Sep 1, 2021
Why do we make music? Why do we love music? Well, you say, because it's in our nature. Our brains were sculpted over the course of evolution to delight in sonic sequences, to remember melodies, to revel in rhythms.
Perhaps. But, actually, not everyone thinks music is an adaptation. Not everything we do was directly shaped by natural selection. And even if music was an evolutionary adaptation, that raises a bunch of further questions, like: Why would musical abilities have been an advantage? Why did music emerge in our species, but not, say, in chimps? What were the first contexts in which music took shape? What were we singing or drumming or making all that racket about?
For today's episode we're going behind a recent paper that explores these questions. My guest is Dr. Ed Hagen, Professor of Evolutionary Anthropology Washington State University – Vancouver. For a couple decades now, on and off, Ed has been thinking and writing about the origins of music. Along with his co-authors Samuel Mehr, Max Krasnow, and Greg Bryant, Ed recently published a paper in the journal Behavioral & Brain Sciences titled 'Origins of music in credible signaling.'
Ed and I talk about what first got him musing about music, back in graduate school. We consider the functions of vocal signaling in birds, wolves, chimps, and other creatures. We discuss three prominent ideas about the roots of music: Darwin's idea that it evolved as a way for males to advertise their quality, Pinker's idea that music is like cheesecake, and—perhaps the most popular of all—the idea that music evolved to help cement social bonds. And, of course, we dig into the meat Ed and company’s paper, their alternative proposal. They argue that the roots of music lie in two contexts: coalition signaling and infant care. We’ll get into the specifics, of course.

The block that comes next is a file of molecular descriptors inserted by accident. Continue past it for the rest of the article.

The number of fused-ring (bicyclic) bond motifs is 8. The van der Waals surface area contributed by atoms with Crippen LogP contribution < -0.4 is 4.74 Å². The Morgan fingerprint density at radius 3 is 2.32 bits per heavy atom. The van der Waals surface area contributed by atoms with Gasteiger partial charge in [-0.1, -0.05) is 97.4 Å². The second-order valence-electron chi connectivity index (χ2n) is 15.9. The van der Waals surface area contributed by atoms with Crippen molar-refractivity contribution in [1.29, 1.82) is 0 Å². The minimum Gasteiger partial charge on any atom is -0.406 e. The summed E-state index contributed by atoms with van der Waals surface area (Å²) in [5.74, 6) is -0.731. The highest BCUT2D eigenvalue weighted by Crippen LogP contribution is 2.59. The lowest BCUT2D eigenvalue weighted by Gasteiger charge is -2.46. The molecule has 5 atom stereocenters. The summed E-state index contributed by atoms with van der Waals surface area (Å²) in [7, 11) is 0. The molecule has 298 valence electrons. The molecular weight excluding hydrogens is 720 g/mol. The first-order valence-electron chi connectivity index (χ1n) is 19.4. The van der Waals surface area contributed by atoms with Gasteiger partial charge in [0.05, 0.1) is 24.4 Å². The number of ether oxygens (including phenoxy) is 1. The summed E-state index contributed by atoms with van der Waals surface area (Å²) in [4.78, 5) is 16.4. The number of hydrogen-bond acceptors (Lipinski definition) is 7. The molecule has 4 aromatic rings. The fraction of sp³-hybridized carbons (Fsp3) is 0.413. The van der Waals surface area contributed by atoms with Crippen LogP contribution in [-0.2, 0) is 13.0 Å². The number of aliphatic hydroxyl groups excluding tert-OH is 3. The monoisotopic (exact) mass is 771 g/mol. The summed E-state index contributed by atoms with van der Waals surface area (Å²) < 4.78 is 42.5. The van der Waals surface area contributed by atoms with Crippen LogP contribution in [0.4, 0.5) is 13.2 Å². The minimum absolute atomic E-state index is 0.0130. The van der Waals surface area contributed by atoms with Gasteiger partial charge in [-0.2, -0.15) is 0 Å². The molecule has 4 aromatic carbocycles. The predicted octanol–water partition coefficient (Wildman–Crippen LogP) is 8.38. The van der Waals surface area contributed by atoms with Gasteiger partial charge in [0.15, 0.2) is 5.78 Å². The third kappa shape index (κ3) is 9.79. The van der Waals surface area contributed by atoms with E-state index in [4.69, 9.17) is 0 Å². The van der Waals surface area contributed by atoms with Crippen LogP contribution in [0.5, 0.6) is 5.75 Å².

One of my biggest takeaways from this conversation is that it’s a fascinating time to be interested in the deep history of music. Seems like a bit of a subfield is coalescing around the topic. In fact—as Ed and I talk about—their paper was actually one of two papers on the origins of music published in the very same issue of Behavioral and Brain Sciences. If you want to dive deeper, definitely check out the other article as well.
One last note—and this is something I keep forgetting to mention: If you have ideas about who we should interview, or about which papers or topics we should feature, we would *love* to hear from you. Just find us on Twitter, or send an email to firstname.lastname@example.org. That's email@example.com.
Alright, on to my conversation with Dr. Ed Hagen. Enjoy!
A transcript of this episode is available here.
Notes and links
3:00 – A 2003 paper by Dr. Hagen and co-author Greg Bryant about music as a “coalition signaling system.”
10:50 – An example of a gibbon song.
15:30 – Darwin’s theory of the origins of music was laid out in The Descent of Man.
20:20 – Steven Pinker proposed the “auditory cheesecake” hypothesis in How the Mind Works.
28:30 – An early article on how singing is preserved in aphasia.
46:00 – Long-standing listeners will recall that we briefly discussed “contact calls” in our episode on piloerection.
55:30 – A book by Brian Hayden on feasting in pre-industrial societies.
1:00:30 – One advocate of the idea that language may have emerged from music is W. Tecumseh Fitch, who wrote The Evolution of Language.
Dr. Hagen recommends you check out the companion paper—which advances the social bonding view and which appeared in the same issue of Behavioral & Brain Sciences—and Steven Mithen’s book, The Singing Neanderthals.
You can find Dr. Hagen on Twitter (@ed_hagen) and follow him at his website.
Many Minds is a project of the Diverse Intelligences Summer Institute (DISI) (https://disi.org), which is made possible by a generous grant from the Templeton World Charity Foundation to UCLA. It is hosted and produced by Kensy Cooperrider, with creative support from DISI Directors Erica Cartmill and Jacob Foster, and Associate Director Isabelle Laumer. Our artwork is by Ben Oldroyd (https://www.mayhilldesigns.co.uk/). Our transcripts are created by Sarah Dopierala (https://sarahdopierala.wordpress.com/).
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